I recently spent a couple afternoons looking for brook trout near the Triple Divide. To fish northern Pennsylvania in mid-winter is a rare event for me, but the weather has been warm and sadly bereft of snow. The triple watershed divide is unique to the eastern half of the U.S. Three rivers have their source on the same hill and flow to widely separate locations in the Atlantic. My February outings on the stream (the source of an important American river) covered more than two miles of water. Getting out was good for the soul, and it led me to a sobering connection.
An abandoned railroad bed follows the stream for several miles to the hilltop and provides easy access to the woods, although much of the land on either side of the bed is posted and requires permission for entry. Wild trout can be fished for in the winter under special regulations that require study. If the weather cooperates and you don’t mind wandering in total solitude, there are brookies to be met and sights to be considered.
A rusted wheel from a train stood beside the trail, suggesting that linear time has a circular dimension as well. A mossy log that I photographed 20 years ago was still lying across the stream, its moss now gone and its back collapsed, the pool beneath it much shallower than before. Again a trout flashed outward from beneath the log and missed the drifting fly, whereas 20 years ago a trout rose from the same location and struck a dry fly I had offered. Today, a mile closer to the river’s source, a grizzly sight reminded me that wounded deer often seek the solace of flowing water in which to die. Skin and marrow made a slow retreat from the skull of an 8-point buck and reinforced the fact that nature is more than pretty pictures and a place for man to escape his rat-race world.
During my first afternoon at the stream, I stopped on the trail and peered up through the trees. A line of light on the north side of the hollow seemed suspicious. I climbed several hundred feet to have a look. I knew of a hydro-fracking operation less than three miles from the Triple Divide, but I hadn’t observed it, other than its lights seen after dark from other hilltops. Here it was. The industry drilling for natural gas in the Marcellus Shale beneath northern Pennsylvania typically works on acreage hidden from public scrutiny, although its trucks and mobile work force are obvious throughout.
Despite attempts to steel myself against sights like this, the view caused my organs to flip and quaver. I recalled my first look at strip-mining operations in the mountains. Here the razed woods and fields were featuring pumps and plumbing of the fracking business, for the horizontal drilling that requires huge amounts of water, sand and chemicals to fracture the deep shale beds and release the gas. I thought about the spills and seepage problems associated with the new gas industry here in Pennsylvania, and I saw no end to the acreage modified on this hillside for the use of high-tech drilling. For 40 years I’ve wrestled with ways to minimize my impact on the earth, short of committing suicide. I was battling my “carbon imprint” long before the term got invented, but through it all I’ve never been the model of a modern eco-friendly man. Sure, I’ve sacrificed on creature comforts– have mostly driven little cars from small Eurasian countries, have never owned a real TV, and only in the last few years have learned to dwell compatibly with a laptop computer. Though my struggles to live sensibly have met with only moderate success, I think I’ve earned the right to be appalled by this approach to industry.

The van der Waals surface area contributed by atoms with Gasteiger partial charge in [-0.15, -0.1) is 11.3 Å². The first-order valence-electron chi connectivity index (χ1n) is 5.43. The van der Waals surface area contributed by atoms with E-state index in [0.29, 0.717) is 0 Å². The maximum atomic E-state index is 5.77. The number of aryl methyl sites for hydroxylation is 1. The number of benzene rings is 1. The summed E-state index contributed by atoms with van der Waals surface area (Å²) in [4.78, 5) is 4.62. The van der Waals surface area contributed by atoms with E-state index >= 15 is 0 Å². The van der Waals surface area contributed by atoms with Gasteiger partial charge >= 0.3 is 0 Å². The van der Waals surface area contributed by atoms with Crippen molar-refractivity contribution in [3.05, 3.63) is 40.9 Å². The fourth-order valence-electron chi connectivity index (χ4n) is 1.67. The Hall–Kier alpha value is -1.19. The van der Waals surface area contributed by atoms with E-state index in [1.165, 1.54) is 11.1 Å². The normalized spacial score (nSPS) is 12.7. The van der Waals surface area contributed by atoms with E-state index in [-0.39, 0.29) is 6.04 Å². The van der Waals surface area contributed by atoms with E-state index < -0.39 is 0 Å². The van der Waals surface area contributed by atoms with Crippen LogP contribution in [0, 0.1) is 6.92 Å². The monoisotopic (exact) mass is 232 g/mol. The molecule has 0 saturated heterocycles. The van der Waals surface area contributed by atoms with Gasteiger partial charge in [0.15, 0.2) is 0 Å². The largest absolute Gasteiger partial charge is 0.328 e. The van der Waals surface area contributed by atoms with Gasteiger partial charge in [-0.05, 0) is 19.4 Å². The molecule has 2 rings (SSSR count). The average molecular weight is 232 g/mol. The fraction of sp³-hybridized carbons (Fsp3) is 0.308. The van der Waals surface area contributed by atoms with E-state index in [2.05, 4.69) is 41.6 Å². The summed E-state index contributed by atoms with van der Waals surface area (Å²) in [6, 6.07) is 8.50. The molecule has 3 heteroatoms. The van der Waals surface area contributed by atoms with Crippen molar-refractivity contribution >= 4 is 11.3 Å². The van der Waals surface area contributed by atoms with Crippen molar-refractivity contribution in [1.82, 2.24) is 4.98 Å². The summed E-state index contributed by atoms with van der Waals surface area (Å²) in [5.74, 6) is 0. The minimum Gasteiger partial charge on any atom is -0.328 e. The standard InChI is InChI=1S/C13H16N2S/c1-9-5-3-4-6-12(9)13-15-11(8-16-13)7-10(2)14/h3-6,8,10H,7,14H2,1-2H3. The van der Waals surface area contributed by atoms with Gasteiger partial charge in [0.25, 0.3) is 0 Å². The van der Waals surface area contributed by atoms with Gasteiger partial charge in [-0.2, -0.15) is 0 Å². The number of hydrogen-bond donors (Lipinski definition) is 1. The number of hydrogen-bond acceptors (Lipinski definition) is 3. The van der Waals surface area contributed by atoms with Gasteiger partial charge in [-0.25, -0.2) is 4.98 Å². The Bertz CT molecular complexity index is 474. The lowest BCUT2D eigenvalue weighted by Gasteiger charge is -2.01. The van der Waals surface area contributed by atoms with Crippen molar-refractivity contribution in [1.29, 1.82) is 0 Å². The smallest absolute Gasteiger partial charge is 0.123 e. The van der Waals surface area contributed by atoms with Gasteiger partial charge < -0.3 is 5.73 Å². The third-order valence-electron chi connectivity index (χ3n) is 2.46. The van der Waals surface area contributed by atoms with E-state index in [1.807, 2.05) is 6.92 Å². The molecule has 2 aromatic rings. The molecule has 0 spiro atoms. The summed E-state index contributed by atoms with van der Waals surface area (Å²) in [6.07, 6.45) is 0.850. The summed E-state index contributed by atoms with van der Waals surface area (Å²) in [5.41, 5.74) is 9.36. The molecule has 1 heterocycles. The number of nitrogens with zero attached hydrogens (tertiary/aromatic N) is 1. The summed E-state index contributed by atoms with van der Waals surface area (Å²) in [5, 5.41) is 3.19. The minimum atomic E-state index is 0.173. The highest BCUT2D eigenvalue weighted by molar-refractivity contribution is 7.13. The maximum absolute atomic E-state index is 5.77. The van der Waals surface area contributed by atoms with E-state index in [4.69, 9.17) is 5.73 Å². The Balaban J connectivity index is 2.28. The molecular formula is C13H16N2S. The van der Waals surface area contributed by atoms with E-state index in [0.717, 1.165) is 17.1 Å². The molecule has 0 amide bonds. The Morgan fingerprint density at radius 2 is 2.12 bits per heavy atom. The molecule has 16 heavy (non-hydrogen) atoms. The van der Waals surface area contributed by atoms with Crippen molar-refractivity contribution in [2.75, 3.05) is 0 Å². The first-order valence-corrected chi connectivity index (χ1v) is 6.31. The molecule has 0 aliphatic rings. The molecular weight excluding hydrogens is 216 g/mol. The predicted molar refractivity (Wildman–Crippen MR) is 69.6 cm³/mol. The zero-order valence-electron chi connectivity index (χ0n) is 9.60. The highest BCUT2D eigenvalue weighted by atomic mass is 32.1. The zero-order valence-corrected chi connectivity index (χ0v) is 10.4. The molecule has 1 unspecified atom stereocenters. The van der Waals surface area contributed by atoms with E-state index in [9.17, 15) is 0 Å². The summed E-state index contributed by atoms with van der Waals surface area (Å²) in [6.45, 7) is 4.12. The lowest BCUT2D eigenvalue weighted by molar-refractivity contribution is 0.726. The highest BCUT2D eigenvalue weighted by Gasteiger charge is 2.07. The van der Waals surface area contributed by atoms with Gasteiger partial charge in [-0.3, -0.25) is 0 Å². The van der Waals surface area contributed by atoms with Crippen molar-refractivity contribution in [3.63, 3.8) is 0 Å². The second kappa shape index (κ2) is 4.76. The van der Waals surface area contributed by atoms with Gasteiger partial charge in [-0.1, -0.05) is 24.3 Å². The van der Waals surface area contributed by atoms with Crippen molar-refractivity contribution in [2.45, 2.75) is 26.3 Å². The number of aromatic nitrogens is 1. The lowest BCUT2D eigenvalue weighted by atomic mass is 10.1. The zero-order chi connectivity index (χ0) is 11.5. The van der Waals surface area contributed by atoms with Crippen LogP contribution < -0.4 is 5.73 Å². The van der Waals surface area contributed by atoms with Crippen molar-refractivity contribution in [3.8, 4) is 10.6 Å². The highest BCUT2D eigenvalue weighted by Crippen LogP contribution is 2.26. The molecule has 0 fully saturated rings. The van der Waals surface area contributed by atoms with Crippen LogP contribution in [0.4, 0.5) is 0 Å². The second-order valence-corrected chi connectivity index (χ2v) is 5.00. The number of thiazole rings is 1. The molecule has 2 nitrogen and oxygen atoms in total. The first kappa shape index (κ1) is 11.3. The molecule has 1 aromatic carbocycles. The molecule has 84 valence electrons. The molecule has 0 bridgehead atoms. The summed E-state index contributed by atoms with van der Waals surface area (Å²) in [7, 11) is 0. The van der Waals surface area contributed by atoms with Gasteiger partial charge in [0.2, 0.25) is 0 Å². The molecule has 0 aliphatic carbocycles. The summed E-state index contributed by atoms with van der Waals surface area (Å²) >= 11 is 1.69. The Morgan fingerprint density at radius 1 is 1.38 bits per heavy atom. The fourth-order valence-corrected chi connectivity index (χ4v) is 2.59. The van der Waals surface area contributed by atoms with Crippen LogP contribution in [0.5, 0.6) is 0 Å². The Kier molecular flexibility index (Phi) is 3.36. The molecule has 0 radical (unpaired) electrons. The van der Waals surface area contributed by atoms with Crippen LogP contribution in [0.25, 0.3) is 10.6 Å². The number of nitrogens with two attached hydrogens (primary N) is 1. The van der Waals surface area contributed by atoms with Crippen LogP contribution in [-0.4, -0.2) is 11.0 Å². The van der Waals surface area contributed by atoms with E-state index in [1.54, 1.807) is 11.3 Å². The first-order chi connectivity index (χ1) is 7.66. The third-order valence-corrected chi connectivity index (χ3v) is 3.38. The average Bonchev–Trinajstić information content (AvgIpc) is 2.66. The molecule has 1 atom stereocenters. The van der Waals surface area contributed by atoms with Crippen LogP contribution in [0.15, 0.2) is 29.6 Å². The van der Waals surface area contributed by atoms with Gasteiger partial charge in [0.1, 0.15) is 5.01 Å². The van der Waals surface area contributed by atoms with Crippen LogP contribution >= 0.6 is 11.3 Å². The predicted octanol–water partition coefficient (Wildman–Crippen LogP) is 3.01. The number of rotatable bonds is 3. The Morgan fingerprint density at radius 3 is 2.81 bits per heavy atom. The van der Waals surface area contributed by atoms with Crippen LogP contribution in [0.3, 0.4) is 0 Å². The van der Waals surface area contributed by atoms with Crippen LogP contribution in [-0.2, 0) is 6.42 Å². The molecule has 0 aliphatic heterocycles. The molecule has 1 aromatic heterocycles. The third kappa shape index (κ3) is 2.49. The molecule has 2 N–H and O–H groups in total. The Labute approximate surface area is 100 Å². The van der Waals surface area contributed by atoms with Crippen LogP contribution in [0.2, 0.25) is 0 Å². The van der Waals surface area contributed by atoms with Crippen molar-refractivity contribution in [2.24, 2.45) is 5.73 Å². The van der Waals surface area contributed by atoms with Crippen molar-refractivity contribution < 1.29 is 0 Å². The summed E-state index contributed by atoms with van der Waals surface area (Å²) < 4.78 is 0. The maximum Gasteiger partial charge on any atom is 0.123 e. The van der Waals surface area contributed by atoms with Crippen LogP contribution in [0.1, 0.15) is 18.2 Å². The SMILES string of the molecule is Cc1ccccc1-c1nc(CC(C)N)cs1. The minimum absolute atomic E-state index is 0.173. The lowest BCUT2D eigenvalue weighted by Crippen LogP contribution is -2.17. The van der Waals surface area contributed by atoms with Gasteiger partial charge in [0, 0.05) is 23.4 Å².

So the green plastic line above the trout stream and the forest marks the new line of industry. Here begins the field of sudden wealth for the few. I hope the work will mean nothing to the wild brookies just below, to those brightly colored “canaries in the coalmine” for the industry that’s creeping into coldwater country. Descending to the trail, I thought, hell, it doesn’t even matter at this point if someone is for or against the fracking business. It just seems that locating such an operation on a native trout stream and on the headwaters of a major eastern river is wrong. To locate it here made no sense to me, and it just felt wrong.
Walt, time will tell. I am afraid it is all about money. We didn’t learn anything from the logging or coal
mining industries. I guess we have to hope and pray for the best.
Jed, That’s the problem. Too many of us haven’t learned from the past, and even more of us are cut off from the present world of nature.
Your thoughts are well said.
Thank you Alan. I guess beauty always has an edge to it, right?
Excellent post. There is a nearby state park here in Colorado that is actually allowing fracking within its borders. That way they can “monitor” it….they say. Like you, it all just “feels wrong” to me, and our gut instincts are usually right…
Erin, Thank you for the comment. Sorry to hear fracking is occurring so close to your mountain terrain. I’m afraid the real monitoring will have to be done by the volunteer waterdogs.
Great story i realy enjoyed it
Hey Dale, Thanks; unfortunately it’s all true.
Just the other day I was talking to my brother-in-law about deer going to water to die. My family is starting to wonder if that’s where they’ll find me some day.
I never have understood how people can walk into the woods and see nothing but dollar signs.
Ken, Given the amount of time I spend at the water, that could be my final resting place, as well.
Lovely little brookies and wonderful report on your activities. Wish I could get out, and spring will soon be here.
Thanks Mark. Brookies do the spirit lots of good. I’m hoping you’ll be getting out there soon.